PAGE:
Hepatorenal syndrome (HRS) risk factors, diagnosis, symptoms, types, causes and treatment
Hepatorenal syndrome (HRS) is the development of renal failure in patients with severe liver disease (acute or chronic) in the absence of any other identifiable causes of renal pathology. HRS is a common but severe complication in cirrhotic patients with ascites. About 20% of cirrhotic patients with ascites and normal renal function develop the syndrome after 1 year of follow-up, and 39% at 5 years.
Risk factors of HRS
- GI bleeding.
- Excessive diuresis.
- Inexpert paracentesis.
- Electrolyte imbalance (severe diarrhea).
- Nephrotoxic drugs (NSAIDs, aspirin, aminoglycosides, iodine-containing contrast agents, and cyclosporine).
HRS has been considered a functional rather than structural disturbance in renal function. However, an additional structural component has been suggested due to systemic inflammatory response syndrome secondary to bacterial translocation from the gut leading to the production of pro-inflammatory cytokines, which enhance the release of nitric oxide and subsequently splanchnic arterial vasodilatation.
HRS is mainly related to splanchnic arterial vasodilatation mediated by the accumulation of endogenous vasodilators. In advanced cirrhosis, splanchnic arterial vasodilation becomes very severe and leads to a marked decrease in systemic vascular resistance and severe arterial underfilling.
Subsequently, activation of endogenous vasoconstriction factors, RAAS, SNS and ADH release results in marked renal vasoconstriction, When the local renal vasodilators (nitric oxide, prostaglandins and Kallikrein-kinin system) are not able to counterbalance the effects of the vasoconstrictor neurohormonal system (endothelin-1, Thromboxane A2 and Leukotriene and glomerular E4), severe decrease filtration rate occurs in renal blood flow associated with corticomedullary shunting leading to the development of HRS.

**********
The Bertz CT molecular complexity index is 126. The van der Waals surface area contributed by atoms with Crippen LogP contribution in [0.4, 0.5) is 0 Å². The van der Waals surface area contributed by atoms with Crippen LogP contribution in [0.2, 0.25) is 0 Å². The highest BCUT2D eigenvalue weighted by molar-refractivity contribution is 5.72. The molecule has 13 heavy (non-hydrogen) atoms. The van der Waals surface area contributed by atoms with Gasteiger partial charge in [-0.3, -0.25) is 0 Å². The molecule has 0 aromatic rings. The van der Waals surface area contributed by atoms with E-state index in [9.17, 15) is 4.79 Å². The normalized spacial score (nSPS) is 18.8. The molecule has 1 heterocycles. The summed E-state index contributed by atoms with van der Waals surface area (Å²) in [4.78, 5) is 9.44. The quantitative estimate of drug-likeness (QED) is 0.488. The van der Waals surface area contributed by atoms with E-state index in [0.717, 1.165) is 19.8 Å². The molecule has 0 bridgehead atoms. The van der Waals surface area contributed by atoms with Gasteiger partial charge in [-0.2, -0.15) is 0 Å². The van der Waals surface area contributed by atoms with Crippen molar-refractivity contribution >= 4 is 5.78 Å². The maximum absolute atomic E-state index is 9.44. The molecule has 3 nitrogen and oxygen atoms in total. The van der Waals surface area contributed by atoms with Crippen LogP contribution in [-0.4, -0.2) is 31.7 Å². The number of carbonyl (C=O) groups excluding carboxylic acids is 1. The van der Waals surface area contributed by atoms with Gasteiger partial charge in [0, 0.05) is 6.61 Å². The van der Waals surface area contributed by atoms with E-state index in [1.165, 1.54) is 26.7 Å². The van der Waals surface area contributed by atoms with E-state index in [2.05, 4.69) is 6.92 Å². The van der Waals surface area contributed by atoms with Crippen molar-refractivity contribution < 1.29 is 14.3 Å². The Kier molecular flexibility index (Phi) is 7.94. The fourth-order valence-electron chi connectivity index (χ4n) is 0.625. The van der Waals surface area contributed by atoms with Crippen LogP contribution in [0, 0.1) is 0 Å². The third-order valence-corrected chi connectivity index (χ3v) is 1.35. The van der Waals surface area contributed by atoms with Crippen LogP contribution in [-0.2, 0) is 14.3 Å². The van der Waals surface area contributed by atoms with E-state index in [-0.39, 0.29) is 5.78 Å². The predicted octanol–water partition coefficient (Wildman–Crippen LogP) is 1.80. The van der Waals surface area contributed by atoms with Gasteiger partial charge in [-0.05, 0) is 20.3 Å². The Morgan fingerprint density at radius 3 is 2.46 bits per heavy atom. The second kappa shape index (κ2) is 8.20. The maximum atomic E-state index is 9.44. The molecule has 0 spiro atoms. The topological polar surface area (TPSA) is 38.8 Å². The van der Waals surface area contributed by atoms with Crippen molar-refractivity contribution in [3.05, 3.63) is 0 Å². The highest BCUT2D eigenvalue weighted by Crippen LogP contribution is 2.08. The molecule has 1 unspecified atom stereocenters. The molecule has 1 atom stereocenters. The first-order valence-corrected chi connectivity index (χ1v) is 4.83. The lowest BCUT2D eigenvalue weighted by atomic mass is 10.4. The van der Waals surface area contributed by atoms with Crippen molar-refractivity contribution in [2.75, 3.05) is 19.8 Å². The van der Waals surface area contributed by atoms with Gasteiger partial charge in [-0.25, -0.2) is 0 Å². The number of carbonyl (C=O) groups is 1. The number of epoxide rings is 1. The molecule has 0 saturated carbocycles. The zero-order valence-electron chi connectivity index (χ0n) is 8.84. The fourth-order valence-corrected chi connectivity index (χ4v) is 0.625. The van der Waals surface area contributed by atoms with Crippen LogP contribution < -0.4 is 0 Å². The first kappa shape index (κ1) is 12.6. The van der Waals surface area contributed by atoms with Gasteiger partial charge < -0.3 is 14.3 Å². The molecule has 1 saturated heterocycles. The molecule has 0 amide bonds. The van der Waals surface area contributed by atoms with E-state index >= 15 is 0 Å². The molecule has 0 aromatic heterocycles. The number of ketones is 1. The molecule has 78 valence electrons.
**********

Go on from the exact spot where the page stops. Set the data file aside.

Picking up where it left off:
- Usually non-specific symptoms, such as anorexia, weakness, and fatigue.
- HRS is usually noticed with decreased urine output and when blood test results show a decline in renal function.
- In the later stages, nausea, vomiting and thirst occur, The patient is drowsy.
- Progressive azotemia is usually with hepatic failure and ascites which is difficult to control.
2. Physical examination
- Reflects the advanced liver disease: (hepatosplenomegaly, ascites, PHTN stigmas, asterixis, scleral icterus, gynecomastia, coagulopathies, palmar erythema, spider nevi, constitutional disorders such as weakness, fatigue, anorexia, etc.).
- Presence of circulatory abnormalities (low mean arterial blood pressure (MAP)<80 mmHg, tachycardia, bounding pulse).
- Severe cirrhosis with ascites.
- Rise in serum creatinine by 0.3 mg/dl in < 48 hour or a rise of serum creatinine ≥ 50% from baseline.
- Absence of shock, ongoing bacterial infection, and current or recent treatment with nephrotoxic drugs, absence of Gl fluid loss.
- No sustained improvement in renal function despite the optimization of volemia (by stopping diuretics and infusing albumin or 1.5 L of isotonic saline).